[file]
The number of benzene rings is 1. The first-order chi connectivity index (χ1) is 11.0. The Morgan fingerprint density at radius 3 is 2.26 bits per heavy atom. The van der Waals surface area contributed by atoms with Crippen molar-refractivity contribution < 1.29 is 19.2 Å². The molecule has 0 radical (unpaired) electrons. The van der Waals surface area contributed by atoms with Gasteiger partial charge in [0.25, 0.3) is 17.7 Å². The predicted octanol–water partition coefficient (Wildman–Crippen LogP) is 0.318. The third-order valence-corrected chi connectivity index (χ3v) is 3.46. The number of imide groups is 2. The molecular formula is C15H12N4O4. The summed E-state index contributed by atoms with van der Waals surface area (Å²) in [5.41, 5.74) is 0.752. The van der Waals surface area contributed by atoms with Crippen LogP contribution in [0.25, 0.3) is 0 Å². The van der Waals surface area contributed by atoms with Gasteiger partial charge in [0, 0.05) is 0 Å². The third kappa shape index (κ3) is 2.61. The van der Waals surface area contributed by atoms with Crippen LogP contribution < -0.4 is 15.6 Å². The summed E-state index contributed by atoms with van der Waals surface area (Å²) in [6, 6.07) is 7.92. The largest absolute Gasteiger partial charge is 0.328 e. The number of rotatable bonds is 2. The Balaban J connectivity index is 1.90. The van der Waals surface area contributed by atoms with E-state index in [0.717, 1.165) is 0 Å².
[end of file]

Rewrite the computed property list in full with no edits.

The number of benzene rings is 1. The first-order chi connectivity index (χ1) is 11.0. The Morgan fingerprint density at radius 3 is 2.26 bits per heavy atom. The van der Waals surface area contributed by atoms with Crippen molar-refractivity contribution < 1.29 is 19.2 Å². The molecule has 0 radical (unpaired) electrons. The van der Waals surface area contributed by atoms with Gasteiger partial charge in [0.25, 0.3) is 17.7 Å². The predicted octanol–water partition coefficient (Wildman–Crippen LogP) is 0.318. The third-order valence-corrected chi connectivity index (χ3v) is 3.46. The number of imide groups is 2. The molecular formula is C15H12N4O4. The summed E-state index contributed by atoms with van der Waals surface area (Å²) in [5.41, 5.74) is 0.752. The van der Waals surface area contributed by atoms with Crippen LogP contribution in [0.25, 0.3) is 0 Å². The van der Waals surface area contributed by atoms with Gasteiger partial charge in [0, 0.05) is 0 Å². The third kappa shape index (κ3) is 2.61. The van der Waals surface area contributed by atoms with Crippen LogP contribution < -0.4 is 15.6 Å². The summed E-state index contributed by atoms with van der Waals surface area (Å²) in [6, 6.07) is 7.92. The largest absolute Gasteiger partial charge is 0.328 e. The number of rotatable bonds is 2. The Balaban J connectivity index is 1.90. The van der Waals surface area contributed by atoms with E-state index in [0.717, 1.165) is 0 Å².